Fulton County, located in the west-central part of the state of Illinois, USA, is a region distinguished by its diverse geography, rich history, and agricultural heritage. Encompassing an area of approximately 883 square miles, the county offers a unique blend of rolling prairies, fertile farmland, rivers, and lakes. In this comprehensive overview, we will explore the geography, climate, rivers, lakes, and other notable features that define Fulton County. Check acronymmonster to learn more about the state of Illinois.


Fulton County is situated in the west-central part of Illinois, bordered by the counties of Peoria, Mason, Schuyler, McDonough, and Knox. The county seat and largest city, Lewistown, serves as the central hub of commerce and administration, while other notable communities include Canton, Farmington, and Havana.

The landscape of Fulton County is characterized by its diverse terrain, ranging from rolling prairies and agricultural plains to wooded hills and river valleys. The county is part of the Illinois River Valley, a fertile agricultural region known for its productive farmland and scenic beauty.

The county is intersected by several major highways, including U.S. Route 24, which runs east-west through the county, and Illinois Route 97, which traverses the county from north to south. These transportation routes provide access to the county’s communities and attractions and serve as important conduits for travel and commerce.


Fulton County experiences a humid continental climate, characterized by four distinct seasons and moderate precipitation throughout the year. The region’s climate is influenced by its location in the interior of the United States and the prevailing weather patterns of the Midwest.

Summer temperatures in Fulton County typically range from the 70s to 80s°F (21-27°C), with occasional heatwaves pushing temperatures into the 90s°F (32°C) or higher. Humidity levels can be high during the summer months, particularly during periods of warm, moist air masses.

Winters in Fulton County are cold, with average temperatures ranging from the 20s to 30s°F (-6 to -1°C). Snowfall is common, especially in the northern parts of the county, where several inches of snow can accumulate during winter storms. Residents and visitors alike enjoy outdoor activities such as sledding, skiing, and ice fishing during the winter months.

Spring and fall offer mild, pleasant weather conditions in Fulton County, with temperatures gradually warming in the spring and cooling in the fall. These transitional seasons are favored by residents and visitors alike for outdoor activities such as hiking, biking, and exploring the region’s natural beauty.

Rivers and Lakes:

Fulton County is blessed with an abundance of rivers, creeks, and lakes, which play integral roles in the region’s ecology, economy, and recreation.

The primary river flowing through Fulton County is the Illinois River, which forms the western border of the county and serves as an important transportation corridor and waterway. The river supports diverse aquatic habitats and provides opportunities for fishing, boating, and other water-based activities.

Several smaller rivers and creeks also meander through Fulton County, draining into the Illinois River and its tributaries. These watercourses provide habitats for aquatic species, support riparian vegetation, and offer opportunities for outdoor activities such as kayaking, canoeing, and picnicking.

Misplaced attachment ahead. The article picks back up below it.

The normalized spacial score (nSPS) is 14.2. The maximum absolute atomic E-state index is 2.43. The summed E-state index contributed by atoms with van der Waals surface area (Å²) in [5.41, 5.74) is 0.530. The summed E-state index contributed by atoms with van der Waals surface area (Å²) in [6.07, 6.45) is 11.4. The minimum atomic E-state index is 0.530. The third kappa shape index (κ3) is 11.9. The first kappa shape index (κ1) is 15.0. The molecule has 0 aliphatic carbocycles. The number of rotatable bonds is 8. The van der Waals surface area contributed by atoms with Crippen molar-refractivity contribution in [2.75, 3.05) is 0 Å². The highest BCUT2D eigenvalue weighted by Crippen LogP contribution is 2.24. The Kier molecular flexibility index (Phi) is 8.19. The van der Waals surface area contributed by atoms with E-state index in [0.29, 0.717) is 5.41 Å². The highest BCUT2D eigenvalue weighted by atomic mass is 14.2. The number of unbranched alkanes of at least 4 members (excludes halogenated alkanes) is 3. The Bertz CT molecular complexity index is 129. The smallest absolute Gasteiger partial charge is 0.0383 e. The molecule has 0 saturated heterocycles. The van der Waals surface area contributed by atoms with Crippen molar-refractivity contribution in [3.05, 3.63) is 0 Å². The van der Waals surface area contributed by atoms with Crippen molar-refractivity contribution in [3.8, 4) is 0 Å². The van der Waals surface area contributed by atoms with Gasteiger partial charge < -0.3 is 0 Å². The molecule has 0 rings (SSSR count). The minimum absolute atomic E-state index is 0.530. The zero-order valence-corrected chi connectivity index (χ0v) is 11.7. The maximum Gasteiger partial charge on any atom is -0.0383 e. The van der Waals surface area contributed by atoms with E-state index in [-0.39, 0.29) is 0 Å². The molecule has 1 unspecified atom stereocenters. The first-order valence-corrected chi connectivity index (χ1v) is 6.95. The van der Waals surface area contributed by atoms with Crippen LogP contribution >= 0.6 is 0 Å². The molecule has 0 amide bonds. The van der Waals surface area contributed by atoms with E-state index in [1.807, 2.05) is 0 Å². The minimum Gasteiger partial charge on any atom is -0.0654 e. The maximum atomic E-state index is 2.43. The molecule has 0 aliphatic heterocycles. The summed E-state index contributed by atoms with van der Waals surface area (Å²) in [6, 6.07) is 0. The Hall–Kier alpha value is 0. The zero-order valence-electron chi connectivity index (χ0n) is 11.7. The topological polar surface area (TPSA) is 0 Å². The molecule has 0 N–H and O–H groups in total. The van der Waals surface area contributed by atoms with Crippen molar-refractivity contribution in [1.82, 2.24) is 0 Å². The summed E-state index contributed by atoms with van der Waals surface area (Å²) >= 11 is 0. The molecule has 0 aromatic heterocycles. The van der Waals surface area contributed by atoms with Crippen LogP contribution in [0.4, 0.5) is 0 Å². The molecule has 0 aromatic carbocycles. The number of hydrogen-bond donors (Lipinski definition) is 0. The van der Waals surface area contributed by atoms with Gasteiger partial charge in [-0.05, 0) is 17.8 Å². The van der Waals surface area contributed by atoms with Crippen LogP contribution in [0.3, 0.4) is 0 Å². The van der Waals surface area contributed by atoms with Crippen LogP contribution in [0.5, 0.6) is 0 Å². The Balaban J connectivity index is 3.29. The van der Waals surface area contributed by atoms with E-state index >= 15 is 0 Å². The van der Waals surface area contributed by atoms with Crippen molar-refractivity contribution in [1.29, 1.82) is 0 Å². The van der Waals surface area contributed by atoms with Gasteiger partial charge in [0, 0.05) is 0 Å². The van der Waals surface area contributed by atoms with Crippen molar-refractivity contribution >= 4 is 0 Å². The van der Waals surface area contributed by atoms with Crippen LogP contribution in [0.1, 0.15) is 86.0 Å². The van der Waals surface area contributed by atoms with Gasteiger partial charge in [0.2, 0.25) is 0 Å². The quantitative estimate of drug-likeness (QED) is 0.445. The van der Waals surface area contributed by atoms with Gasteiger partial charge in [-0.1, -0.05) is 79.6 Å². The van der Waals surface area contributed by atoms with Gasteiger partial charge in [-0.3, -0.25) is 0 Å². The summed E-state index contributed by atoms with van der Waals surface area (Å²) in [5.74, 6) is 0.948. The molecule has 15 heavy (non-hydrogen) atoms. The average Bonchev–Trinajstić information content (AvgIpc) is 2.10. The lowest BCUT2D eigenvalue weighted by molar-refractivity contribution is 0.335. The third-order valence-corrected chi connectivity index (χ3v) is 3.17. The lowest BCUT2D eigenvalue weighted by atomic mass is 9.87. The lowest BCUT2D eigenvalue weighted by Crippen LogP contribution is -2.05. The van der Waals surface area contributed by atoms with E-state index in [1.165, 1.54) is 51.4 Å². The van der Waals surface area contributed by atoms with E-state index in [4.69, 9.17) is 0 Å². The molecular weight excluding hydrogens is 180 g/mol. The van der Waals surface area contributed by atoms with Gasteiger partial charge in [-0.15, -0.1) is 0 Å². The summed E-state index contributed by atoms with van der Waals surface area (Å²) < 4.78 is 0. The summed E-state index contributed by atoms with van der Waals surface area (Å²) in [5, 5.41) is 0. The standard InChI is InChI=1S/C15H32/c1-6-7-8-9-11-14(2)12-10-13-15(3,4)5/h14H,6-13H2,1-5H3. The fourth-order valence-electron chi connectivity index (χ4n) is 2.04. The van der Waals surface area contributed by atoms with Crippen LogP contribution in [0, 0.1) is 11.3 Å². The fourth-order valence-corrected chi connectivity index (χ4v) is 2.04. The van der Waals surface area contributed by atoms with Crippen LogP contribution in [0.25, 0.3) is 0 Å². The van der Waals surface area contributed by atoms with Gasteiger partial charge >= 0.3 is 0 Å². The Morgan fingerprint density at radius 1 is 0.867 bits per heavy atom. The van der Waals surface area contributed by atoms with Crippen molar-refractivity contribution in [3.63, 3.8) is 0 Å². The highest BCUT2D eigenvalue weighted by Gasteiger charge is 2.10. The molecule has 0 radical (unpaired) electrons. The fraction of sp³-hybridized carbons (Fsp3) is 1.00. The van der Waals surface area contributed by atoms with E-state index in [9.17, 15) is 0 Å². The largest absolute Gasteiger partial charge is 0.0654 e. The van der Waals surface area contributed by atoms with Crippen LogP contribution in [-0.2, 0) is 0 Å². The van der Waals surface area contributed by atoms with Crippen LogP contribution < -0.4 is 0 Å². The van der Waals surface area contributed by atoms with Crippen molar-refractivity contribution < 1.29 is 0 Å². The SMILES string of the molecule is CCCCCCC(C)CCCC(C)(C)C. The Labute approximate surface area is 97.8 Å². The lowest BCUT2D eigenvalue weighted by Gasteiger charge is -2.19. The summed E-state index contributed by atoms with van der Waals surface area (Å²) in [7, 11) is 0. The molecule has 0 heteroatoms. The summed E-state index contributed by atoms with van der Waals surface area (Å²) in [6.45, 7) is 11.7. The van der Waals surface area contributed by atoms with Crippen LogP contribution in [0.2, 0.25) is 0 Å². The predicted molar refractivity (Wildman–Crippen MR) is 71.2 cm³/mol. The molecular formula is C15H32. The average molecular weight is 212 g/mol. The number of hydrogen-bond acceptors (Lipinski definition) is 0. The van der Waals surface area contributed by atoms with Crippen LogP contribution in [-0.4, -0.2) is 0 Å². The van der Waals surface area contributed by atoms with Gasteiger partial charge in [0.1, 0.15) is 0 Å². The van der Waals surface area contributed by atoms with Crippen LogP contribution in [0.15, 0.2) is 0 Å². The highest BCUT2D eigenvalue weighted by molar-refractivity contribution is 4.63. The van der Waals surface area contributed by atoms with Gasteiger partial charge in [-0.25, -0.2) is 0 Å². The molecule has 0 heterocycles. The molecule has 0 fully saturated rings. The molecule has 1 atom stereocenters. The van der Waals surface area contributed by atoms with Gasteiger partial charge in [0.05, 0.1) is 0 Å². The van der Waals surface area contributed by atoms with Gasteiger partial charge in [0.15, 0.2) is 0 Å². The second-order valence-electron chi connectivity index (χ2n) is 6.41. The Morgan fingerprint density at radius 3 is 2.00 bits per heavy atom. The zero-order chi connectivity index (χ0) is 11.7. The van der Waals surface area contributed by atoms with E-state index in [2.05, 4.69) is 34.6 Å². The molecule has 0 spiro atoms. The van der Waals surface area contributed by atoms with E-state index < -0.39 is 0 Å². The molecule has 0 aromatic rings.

In addition to its rivers and creeks, Fulton County is home to several lakes and reservoirs, including Banner Marsh State Fish and Wildlife Area and Spring Lake. These bodies of water provide opportunities for boating, fishing, swimming, and picnicking, attracting residents and visitors alike to their shores.

Natural Resources:

Fulton County is rich in natural resources, including fertile farmland, forests, and mineral deposits, which support a variety of ecosystems and economic activities.

The county’s agricultural sector is a cornerstone of its economy, with fertile soils and a favorable climate conducive to farming. The county’s farmers produce a variety of crops, including corn, soybeans, wheat, and hay, as well as livestock such as cattle, hogs, and poultry. Agriculture plays a vital role in the region’s economy, providing jobs, income, and food for local and global markets.

Fulton County also contains valuable forest resources, including hardwood and softwood forests, which provide habitat for wildlife, recreational opportunities, and timber resources for lumber, paper production, and other wood products. The county’s forests are managed sustainably to ensure their long-term health and productivity.

Mineral resources such as coal, limestone, and shale are found in Fulton County, supporting mining and quarrying operations that provide raw materials for construction, manufacturing, and other industries. While mining activity has declined in recent decades, the industry continues to play a role in the county’s economy and infrastructure.


Fulton County, Illinois, offers a diverse array of geographical features, climate patterns, and natural resources that contribute to its unique character and appeal. From its rolling prairies and fertile farmland to its meandering rivers and tranquil lakes, the county boasts a wealth of opportunities for outdoor recreation, economic development, and cultural enrichment. As stewards of this remarkable landscape, residents and visitors alike are entrusted with the responsibility of preserving and protecting Fulton County for future generations to enjoy. Through sustainable practices, conservation efforts, and a commitment to environmental stewardship, Fulton County will continue to thrive as a vibrant and cherished part of west-central Illinois.

Geography of Fulton County, Illinois
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